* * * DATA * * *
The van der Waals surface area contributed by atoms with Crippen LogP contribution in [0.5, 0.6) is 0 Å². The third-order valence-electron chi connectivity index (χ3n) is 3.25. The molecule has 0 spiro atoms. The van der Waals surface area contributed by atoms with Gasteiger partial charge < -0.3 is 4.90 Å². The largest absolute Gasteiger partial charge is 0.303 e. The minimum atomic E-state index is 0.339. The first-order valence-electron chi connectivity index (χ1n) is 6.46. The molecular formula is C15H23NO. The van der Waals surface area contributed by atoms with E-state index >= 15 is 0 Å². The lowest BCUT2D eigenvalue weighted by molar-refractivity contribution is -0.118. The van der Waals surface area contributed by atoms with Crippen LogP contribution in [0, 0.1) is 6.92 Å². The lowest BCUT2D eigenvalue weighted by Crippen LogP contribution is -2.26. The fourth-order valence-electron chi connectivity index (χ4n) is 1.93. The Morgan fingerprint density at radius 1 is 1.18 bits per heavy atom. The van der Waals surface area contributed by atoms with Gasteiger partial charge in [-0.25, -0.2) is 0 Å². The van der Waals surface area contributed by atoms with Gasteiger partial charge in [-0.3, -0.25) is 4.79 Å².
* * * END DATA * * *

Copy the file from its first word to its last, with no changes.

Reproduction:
The van der Waals surface area contributed by atoms with Crippen LogP contribution in [0.5, 0.6) is 0 Å². The third-order valence-electron chi connectivity index (χ3n) is 3.25. The molecule has 0 spiro atoms. The van der Waals surface area contributed by atoms with Gasteiger partial charge < -0.3 is 4.90 Å². The largest absolute Gasteiger partial charge is 0.303 e. The minimum atomic E-state index is 0.339. The first-order valence-electron chi connectivity index (χ1n) is 6.46. The molecular formula is C15H23NO. The van der Waals surface area contributed by atoms with E-state index >= 15 is 0 Å². The lowest BCUT2D eigenvalue weighted by molar-refractivity contribution is -0.118. The van der Waals surface area contributed by atoms with Crippen LogP contribution in [0, 0.1) is 6.92 Å². The lowest BCUT2D eigenvalue weighted by Crippen LogP contribution is -2.26. The fourth-order valence-electron chi connectivity index (χ4n) is 1.93. The Morgan fingerprint density at radius 1 is 1.18 bits per heavy atom. The van der Waals surface area contributed by atoms with Gasteiger partial charge in [-0.25, -0.2) is 0 Å². The van der Waals surface area contributed by atoms with Gasteiger partial charge in [-0.3, -0.25) is 4.79 Å².